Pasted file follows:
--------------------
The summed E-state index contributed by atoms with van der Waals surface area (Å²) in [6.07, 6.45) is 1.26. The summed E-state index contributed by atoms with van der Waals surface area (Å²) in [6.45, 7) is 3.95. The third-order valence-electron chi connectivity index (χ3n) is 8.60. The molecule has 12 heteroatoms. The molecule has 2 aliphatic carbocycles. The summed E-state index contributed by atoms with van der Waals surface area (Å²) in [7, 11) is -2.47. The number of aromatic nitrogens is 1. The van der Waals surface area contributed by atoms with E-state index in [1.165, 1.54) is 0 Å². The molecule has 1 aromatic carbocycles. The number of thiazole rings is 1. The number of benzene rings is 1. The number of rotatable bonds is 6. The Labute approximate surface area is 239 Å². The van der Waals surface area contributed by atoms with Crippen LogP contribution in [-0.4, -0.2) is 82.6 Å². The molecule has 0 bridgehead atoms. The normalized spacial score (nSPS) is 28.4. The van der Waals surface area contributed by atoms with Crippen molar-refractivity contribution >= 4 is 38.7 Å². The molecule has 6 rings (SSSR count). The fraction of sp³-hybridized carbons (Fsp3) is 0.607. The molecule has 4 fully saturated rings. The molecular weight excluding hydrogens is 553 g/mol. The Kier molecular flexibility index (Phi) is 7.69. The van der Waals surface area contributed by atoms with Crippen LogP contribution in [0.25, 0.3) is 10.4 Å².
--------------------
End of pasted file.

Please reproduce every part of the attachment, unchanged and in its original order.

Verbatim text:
The summed E-state index contributed by atoms with van der Waals surface area (Å²) in [6.07, 6.45) is 1.26. The summed E-state index contributed by atoms with van der Waals surface area (Å²) in [6.45, 7) is 3.95. The third-order valence-electron chi connectivity index (χ3n) is 8.60. The molecule has 12 heteroatoms. The molecule has 2 aliphatic carbocycles. The summed E-state index contributed by atoms with van der Waals surface area (Å²) in [7, 11) is -2.47. The number of aromatic nitrogens is 1. The van der Waals surface area contributed by atoms with E-state index in [1.165, 1.54) is 0 Å². The molecule has 1 aromatic carbocycles. The number of thiazole rings is 1. The number of benzene rings is 1. The number of rotatable bonds is 6. The Labute approximate surface area is 239 Å². The van der Waals surface area contributed by atoms with Crippen LogP contribution in [-0.4, -0.2) is 82.6 Å². The molecule has 0 bridgehead atoms. The normalized spacial score (nSPS) is 28.4. The van der Waals surface area contributed by atoms with Crippen molar-refractivity contribution >= 4 is 38.7 Å². The molecule has 6 rings (SSSR count). The fraction of sp³-hybridized carbons (Fsp3) is 0.607. The molecule has 4 fully saturated rings. The molecular weight excluding hydrogens is 553 g/mol. The Kier molecular flexibility index (Phi) is 7.69. The van der Waals surface area contributed by atoms with Crippen LogP contribution in [0.25, 0.3) is 10.4 Å².